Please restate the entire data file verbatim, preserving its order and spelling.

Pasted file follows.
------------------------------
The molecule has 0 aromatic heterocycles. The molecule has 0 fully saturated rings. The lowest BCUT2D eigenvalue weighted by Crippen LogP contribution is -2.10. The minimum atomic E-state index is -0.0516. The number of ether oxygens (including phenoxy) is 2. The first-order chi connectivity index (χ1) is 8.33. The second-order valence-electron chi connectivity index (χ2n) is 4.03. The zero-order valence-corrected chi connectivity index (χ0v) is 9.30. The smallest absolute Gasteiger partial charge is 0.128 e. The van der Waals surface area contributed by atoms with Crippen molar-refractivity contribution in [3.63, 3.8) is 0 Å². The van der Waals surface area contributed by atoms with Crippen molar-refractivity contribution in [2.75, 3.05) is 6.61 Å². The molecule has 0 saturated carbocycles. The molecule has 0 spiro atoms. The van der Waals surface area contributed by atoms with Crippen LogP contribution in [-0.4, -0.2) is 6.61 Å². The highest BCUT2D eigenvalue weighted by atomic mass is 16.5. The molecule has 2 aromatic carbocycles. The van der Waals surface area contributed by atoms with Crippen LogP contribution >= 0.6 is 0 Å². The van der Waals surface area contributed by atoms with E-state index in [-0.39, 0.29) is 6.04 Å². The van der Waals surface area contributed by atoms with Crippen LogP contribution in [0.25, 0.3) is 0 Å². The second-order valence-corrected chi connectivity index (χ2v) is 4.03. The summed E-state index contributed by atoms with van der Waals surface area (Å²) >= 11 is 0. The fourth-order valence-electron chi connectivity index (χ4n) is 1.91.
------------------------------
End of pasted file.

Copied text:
The molecule has 0 aromatic heterocycles. The molecule has 0 fully saturated rings. The lowest BCUT2D eigenvalue weighted by Crippen LogP contribution is -2.10. The minimum atomic E-state index is -0.0516. The number of ether oxygens (including phenoxy) is 2. The first-order chi connectivity index (χ1) is 8.33. The second-order valence-electron chi connectivity index (χ2n) is 4.03. The zero-order valence-corrected chi connectivity index (χ0v) is 9.30. The smallest absolute Gasteiger partial charge is 0.128 e. The van der Waals surface area contributed by atoms with Crippen molar-refractivity contribution in [3.63, 3.8) is 0 Å². The van der Waals surface area contributed by atoms with Crippen molar-refractivity contribution in [2.75, 3.05) is 6.61 Å². The molecule has 0 saturated carbocycles. The molecule has 0 spiro atoms. The van der Waals surface area contributed by atoms with Crippen LogP contribution in [-0.4, -0.2) is 6.61 Å². The highest BCUT2D eigenvalue weighted by atomic mass is 16.5. The molecule has 2 aromatic carbocycles. The van der Waals surface area contributed by atoms with Crippen LogP contribution >= 0.6 is 0 Å². The van der Waals surface area contributed by atoms with E-state index in [-0.39, 0.29) is 6.04 Å². The van der Waals surface area contributed by atoms with Crippen LogP contribution in [0.25, 0.3) is 0 Å². The second-order valence-corrected chi connectivity index (χ2v) is 4.03. The summed E-state index contributed by atoms with van der Waals surface area (Å²) >= 11 is 0. The fourth-order valence-electron chi connectivity index (χ4n) is 1.91.